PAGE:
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first_imgTomorrow, Yes will be inducted into the Rock and Roll Hall of Fame. In celebration of this historic event, the prog rockers have announced a full U.S. tour, which they are calling “YESTIVAL,” a full festival experience. The summer tour will explore nine of the band’s greatest studio albums, with stops in Baltimore, Brooklyn, Cleveland, Phoenix, Oklahoma City, Las Vegas, and Los Angeles.The band is expected to announce more dates soon, but for now we’re excited about this 17-date run. The lineup will include Steve Howe (guitar), Alan White (drums), Geoff Downes (keyboard), Jon Davison (vocals), and Billy Sherwood (the late Chris Squire’s chosen successor on bass). Founding member Jon Anderson will be there to accept their Rock and Roll Hall of Fame recognition, but will not join the tour.Producer Todd Rundgren will tour as support for YESTIVAL, as will Carl Palmer’s ELP Legacy playing tribute to Emerson, Lake & Palmer.Yes’ YESTIVAL 2017 Tour Dates:08/04 – Greensboro, NC @ White Oak Amphitheatre08/05 – Boone, NC @ Holmes Convocation Center08/07 – Baltimore, MD @ Pier Six Pavilion08/08 – Upper Darby, PA @ Tower Theater08/10 – Mashantucket, CT @ MGM Grand at Foxwoods08/11 – Brooklyn, NY @ Ford Amphitheater08/12 – Holmdel, NJ @ PNC Bank Center08/16 – Greensburg, PA @ The Palace Theatre08/17 – Clarkston, MI @ DTE Energy Music Theatre08/19 – Elgin, IL @ Festival Park08/20 – Cleveland, OH @ Jacobs Pavilion08/22 – Oklahoma City, OK @ The Zoo Amphitheatre08/23 – Sugar Land, TX @ Smart Financial Centre08/25 – Phoenix, AZ @ Celebrity Theatre08/26 – Las Vegas, NV @ The Joint08/29 – Los Angeles, CA @ Microsoft Theater09/03 – Tulalip, WA @ Tulalip Amphitheatrelast_img read more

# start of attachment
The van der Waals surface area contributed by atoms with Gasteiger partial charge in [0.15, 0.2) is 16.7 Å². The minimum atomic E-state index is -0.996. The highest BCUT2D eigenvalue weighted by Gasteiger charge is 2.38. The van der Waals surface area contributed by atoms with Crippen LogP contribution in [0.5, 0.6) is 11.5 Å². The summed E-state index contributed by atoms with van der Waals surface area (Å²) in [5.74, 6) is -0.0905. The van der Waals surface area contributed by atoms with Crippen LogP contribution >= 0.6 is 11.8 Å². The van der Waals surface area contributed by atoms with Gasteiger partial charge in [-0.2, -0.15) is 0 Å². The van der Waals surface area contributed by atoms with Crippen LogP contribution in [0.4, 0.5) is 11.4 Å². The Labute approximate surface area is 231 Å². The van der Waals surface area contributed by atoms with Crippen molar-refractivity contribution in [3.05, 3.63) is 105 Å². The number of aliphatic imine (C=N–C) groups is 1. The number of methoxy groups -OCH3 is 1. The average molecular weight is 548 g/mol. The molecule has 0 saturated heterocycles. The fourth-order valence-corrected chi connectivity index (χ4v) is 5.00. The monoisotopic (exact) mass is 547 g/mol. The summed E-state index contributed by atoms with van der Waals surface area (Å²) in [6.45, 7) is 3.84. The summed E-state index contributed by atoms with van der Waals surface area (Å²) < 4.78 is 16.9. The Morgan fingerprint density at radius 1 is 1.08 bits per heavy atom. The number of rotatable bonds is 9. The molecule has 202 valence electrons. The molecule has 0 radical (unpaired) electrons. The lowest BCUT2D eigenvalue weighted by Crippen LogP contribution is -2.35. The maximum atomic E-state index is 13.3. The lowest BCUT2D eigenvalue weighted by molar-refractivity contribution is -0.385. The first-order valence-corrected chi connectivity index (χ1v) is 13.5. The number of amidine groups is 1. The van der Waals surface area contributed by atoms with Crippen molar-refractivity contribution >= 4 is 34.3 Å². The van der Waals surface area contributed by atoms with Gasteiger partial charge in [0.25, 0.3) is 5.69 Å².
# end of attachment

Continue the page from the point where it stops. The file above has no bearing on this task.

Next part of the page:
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first_imgWhen high school junior Anne Marie Wright witnessed the Haiti women’s national soccer team practicing on a South Bend soccer complex without fully functional equipment, she could not rectify the team’s lack of supplies with their status as potential World Cup contenders.Photo courtesy of Anne Marie Wright “Last summer for July through August, I pretty much practiced with them every day and I saw a lot of things that really made me want to help out,” Wright said. “Basically every day at practice there were always issues with cleats or shin guards or somebody not having equipment … Nobody had an extra pair of cleats, which I think is absolutely despicable for a team that’s supposed to be training for the World Cup.”“You would have to wait and practice without cleats or just sit on the sidelines,” she said. “So people would have to go over to the side of the building to get water to drink out of the spigot of a hose. Nobody brought water bottles; nobody had bags.“… They wore the same clothes every day to come to practice. It was community clothing; they all shared it. They didn’t have their own stuff. So basically that really prompted me to think, ‘I have to do something about this, this team is training for the World Cup.’”This summer, Wright, 17, a South Bend native and student at Culver Academies in Culver, Ind., heard about the Notre Dame athletic apparel clearance sale at the Compton Family Ice Arena held June 12 and realized her opportunity to take action.“When I heard that Notre Dame was switching to Under Armour, I thought, ‘That’s a great opportunity, they have to get rid of all this adidas stuff, what are they going to do with it?’” she said. “… So I called and I tried to contact a lot of people at Notre Dame to get the donated equipment and it didn’t work out very well. But there was a big sale that happened this summer, so we went there and got a ton of gear.“We got cleats for every girl on the team, we got t-shirts, spandex, sports bras … We got stuff for every single girl on the team.”Although Wright’s parents purchased the equipment and apparel this summer, Wright said she took ultimate responsibility for funding the donation.  For her 17th birthday, she asked friends and family to forgo typical gifts in favor of cash that she could put towards the team.“I gave up all my birthday gifts and got my parents and aunts and uncles and my friends to, instead of giving me birthday gifts, to give me money to support the cause,” she said. “… We’ve only raised I think $500, so my parents still paid a lot of money for it. So I’m still raising money.”Wright first joined forces with the Haitian national team in the summer of 2013, when she was practicing with her sister’s team on the Indiana Invaders FC field in South Bend. The Hatian team had been holding practice on the field since early 2013, after the team’s new Goshen-based coach, Shek Borkowski, relocated the team to the United States, she said.“The reason that they’re practicing in South Bend is the earthquake in Haiti in 2010,” Wright said. “Their soccer headquarters collapsed and their coach was there and he passed away.”Borkowski initially saw Wright practicing with her 13-year-old sister Mary Kate Wright and approached her to ask if she could play on one of his showcase teams. Anne Marie Wright was already past the age limit, but in the summer months after she first met Borkowski, she began to practice more frequently with the Haitian team and formed close bonds with the professional athletes despite language barriers and age differences, she said.“Especially last year when I practiced with them every day, I got to know a couple of them really closely, but they all speak Creole, so there’s kind of a language barrier you have to conquer, but through soccer anything is helpful,” Wright said. “It was great to see, hey, we have something in common, we’re playing together.”Team manager Sharon Mast said Wright found her niche in the team dynamic.“I was very impressed with how she held herself together and really participated with our girls,” Mast said. “She’s wonderful. I love her to pieces … She’s not a very outspoken person on the field but she’s seemed to develop and come along in that way.”Wright said her family completely supported her determination “to get [the team] in gear to train with so they could have the best possible chance of qualifying for the World Cup.” She said both her brother and sister have spent time practicing with the women as well.“My family helped me out a ton; my sister did a ton of organizing for all this stuff,” she said. “I was actually out of town when the sale happened, so I relied on my dad and my sister to get everything for me. I told them what we needed, and it was really great. … It’s kind of become a family affair.”Wright tried to coordinate with administrators at Notre Dame to encourage the donation of old equipment to the team, but she said she typically faced rejection. She said the end result proved each disappointment was worth her and her family’s effort.“The smiles on their faces were so worth all the work, all the emails, all the no’s that I got,” Wright said. “Everything where I couldn’t get something accomplished and I had to email people and go outside my comfort zone. It was definitely worth it to see them all at practice the one day I gave them all the gear and they saw and they thought, ‘oh my gosh, we get all this.’ They were all so thankful for it.”To donate to Wright’s fund to support the Haitian women’s national soccer team, visit http://www.gofundme.com/bln73s. Tags: Haitian Women’s Soccer Teamlast_img read more